More Consistency from the Offensive Line
The Bruins’ offensive line was a source of concern headed into the 2010 season. Tackle Xavier Su'a-Filo embarked on a two-year Mormon mission and isn't slated to return until 2012. Guard Jeff Baca was ruled academically ineligible, tackles Mike Harris and Sean Sheller had missed time due to various suspensions and center Kai Maiava, captain of the O-line, suffered a broken ankle on the third play of last season’s first scrimmage.
Offensive line coach Bob Palcic, one of the few Bruin football coaching holdovers from last season, deserves credit for the emergence of the new-look O-line dubbed by the media as “The Filthy Five”.
The surprisingly cohesive unit comprised of guards Darius Savage and Eddie Williams, tackles Sheller and Micah Kia, as well as center Ryan Taylor, exceeded expectations to open up holes in the Bruin running game. As a result, Bruins tailback Johnathan Franklin rushed for over 1,100 yards and eight touchdowns in 2010.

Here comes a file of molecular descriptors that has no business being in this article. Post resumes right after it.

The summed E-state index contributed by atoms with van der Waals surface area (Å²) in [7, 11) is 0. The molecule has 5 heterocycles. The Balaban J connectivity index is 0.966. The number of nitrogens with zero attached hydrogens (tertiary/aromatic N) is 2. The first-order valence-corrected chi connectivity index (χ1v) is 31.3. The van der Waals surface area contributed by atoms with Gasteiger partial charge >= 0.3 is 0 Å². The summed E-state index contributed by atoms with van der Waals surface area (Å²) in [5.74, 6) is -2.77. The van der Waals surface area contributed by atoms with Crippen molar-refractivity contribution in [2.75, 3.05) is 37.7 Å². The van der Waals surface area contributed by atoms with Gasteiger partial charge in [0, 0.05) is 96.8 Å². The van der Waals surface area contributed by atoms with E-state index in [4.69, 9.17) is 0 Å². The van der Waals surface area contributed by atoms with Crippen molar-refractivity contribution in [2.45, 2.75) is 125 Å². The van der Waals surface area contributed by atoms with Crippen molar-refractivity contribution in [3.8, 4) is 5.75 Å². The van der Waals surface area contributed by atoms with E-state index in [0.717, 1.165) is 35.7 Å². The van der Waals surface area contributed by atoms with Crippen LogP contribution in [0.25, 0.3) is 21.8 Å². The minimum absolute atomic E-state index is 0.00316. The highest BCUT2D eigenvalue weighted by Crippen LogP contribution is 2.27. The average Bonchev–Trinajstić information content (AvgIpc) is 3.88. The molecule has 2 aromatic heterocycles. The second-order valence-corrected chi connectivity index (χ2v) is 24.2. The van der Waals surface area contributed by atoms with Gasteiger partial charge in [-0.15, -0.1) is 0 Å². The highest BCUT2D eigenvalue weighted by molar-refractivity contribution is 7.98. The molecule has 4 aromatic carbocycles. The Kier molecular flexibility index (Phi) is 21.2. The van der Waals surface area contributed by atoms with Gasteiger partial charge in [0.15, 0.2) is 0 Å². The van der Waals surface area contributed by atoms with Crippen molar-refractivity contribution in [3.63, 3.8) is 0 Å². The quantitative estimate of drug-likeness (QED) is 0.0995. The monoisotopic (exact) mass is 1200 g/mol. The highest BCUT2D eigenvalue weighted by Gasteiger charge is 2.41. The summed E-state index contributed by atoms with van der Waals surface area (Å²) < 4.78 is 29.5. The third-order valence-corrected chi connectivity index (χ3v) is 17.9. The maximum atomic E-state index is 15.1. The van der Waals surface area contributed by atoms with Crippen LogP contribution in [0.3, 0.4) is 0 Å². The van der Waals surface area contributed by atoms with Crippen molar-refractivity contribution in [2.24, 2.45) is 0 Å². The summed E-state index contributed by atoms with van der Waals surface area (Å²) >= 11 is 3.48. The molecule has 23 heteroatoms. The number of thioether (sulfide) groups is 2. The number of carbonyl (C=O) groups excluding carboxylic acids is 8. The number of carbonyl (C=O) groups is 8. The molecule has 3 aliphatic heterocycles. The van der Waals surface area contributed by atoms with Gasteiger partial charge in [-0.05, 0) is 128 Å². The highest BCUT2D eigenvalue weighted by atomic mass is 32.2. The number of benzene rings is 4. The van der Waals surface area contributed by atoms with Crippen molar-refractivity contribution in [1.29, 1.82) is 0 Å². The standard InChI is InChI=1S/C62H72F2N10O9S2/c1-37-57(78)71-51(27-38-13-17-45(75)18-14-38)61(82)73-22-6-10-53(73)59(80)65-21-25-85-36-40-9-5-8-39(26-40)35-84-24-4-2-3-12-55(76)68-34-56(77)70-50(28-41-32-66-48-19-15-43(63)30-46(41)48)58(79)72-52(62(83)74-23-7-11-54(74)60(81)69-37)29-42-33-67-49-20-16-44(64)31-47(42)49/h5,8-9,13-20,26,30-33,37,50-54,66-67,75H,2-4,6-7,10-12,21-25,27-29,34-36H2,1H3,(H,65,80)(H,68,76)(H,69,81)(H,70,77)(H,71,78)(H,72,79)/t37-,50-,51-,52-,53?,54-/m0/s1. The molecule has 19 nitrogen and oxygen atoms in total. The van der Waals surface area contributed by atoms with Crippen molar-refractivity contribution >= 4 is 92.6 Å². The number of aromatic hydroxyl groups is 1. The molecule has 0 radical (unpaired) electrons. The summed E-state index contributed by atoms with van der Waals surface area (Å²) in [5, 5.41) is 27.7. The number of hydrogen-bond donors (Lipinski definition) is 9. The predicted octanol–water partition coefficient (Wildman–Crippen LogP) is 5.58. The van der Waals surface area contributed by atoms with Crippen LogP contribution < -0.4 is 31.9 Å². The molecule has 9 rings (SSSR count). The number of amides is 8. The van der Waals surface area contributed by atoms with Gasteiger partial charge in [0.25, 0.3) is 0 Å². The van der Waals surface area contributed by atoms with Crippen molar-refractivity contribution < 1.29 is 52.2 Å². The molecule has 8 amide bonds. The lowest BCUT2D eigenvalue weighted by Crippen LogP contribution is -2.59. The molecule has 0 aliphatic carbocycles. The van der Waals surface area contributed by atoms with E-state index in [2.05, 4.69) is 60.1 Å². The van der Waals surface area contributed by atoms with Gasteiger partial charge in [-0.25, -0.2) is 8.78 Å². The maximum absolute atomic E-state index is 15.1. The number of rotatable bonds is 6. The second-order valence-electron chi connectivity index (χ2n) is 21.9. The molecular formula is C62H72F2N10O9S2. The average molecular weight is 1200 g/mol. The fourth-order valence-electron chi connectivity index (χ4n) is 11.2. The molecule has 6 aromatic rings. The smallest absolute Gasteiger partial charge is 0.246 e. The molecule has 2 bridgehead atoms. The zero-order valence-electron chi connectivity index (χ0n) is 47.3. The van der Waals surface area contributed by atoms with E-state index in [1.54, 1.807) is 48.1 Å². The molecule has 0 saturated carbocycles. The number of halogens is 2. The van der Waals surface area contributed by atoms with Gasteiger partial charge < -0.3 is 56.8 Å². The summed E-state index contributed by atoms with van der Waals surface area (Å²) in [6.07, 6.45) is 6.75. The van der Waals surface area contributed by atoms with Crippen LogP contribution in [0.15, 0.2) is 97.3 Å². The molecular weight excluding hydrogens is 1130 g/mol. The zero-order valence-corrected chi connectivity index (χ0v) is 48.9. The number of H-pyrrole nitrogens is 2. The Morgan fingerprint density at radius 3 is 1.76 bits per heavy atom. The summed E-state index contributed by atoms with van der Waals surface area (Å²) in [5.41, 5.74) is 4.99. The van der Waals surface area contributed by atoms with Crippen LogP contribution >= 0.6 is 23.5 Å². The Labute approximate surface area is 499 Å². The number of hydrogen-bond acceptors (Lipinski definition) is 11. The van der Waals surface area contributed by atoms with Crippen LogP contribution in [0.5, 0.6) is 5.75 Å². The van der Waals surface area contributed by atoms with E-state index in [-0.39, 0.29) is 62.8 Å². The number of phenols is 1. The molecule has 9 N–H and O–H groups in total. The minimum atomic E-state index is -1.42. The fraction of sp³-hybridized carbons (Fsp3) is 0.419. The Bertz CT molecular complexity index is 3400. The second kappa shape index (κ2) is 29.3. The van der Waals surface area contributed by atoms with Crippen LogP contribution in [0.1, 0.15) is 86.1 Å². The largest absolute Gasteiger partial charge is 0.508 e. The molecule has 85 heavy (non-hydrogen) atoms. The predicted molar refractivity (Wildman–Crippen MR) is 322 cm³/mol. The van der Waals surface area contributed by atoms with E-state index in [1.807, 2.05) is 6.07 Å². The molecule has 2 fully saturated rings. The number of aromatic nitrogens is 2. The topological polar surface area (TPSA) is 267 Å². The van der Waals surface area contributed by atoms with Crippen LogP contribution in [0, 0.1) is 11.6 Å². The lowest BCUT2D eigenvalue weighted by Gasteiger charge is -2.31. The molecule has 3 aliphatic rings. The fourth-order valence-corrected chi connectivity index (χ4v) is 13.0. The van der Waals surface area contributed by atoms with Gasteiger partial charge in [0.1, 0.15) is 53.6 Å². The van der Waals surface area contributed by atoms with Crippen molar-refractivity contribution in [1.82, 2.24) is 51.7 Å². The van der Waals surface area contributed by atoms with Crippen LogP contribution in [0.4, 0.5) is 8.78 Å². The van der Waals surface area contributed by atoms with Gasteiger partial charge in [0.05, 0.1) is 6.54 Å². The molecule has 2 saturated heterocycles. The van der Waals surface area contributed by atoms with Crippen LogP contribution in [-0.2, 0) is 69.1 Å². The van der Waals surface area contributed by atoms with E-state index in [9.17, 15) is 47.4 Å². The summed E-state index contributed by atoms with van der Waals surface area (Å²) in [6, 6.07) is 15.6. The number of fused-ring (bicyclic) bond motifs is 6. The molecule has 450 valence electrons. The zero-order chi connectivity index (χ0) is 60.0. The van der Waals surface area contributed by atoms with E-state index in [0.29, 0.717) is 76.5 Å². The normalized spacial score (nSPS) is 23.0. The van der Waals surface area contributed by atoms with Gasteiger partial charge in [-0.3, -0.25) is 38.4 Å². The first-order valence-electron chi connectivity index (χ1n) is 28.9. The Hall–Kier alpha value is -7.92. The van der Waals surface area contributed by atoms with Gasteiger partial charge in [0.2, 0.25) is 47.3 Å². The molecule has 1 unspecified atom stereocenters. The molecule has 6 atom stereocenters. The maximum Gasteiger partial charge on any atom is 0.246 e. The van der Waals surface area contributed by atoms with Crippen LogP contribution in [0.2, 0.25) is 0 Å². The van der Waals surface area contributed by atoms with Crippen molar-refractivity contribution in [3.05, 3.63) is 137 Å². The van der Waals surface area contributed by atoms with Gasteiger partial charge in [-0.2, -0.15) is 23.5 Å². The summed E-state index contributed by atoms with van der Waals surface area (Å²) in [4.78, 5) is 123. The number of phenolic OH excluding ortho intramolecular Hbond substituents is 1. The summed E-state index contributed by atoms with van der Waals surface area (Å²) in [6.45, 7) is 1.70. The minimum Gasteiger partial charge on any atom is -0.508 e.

If only the pass blocking were as effective as the run blocking, UCLA would stand to dramatically improve in terms of moving the chains more consistently.
Maiava’s return to health will fill the void at center, given that Taylor is set to graduate. Savage and Williams are also both outgoing seniors, but Baca will try and regain his starting guard job. Sheller was recently granted a sixth year of NCAA eligibility since he missed all of the 2006 and 2008 seasons due to injury and may move from tackle to left guard.
Factoring in the departure of four starters, the Bruins’ offensive line still has substantial experience but will need to improve its pass protection in the event UCLA is trailing an opponent and becomes forced to throw the ball more to play catch-up.
Return to Health for DE Datone Jones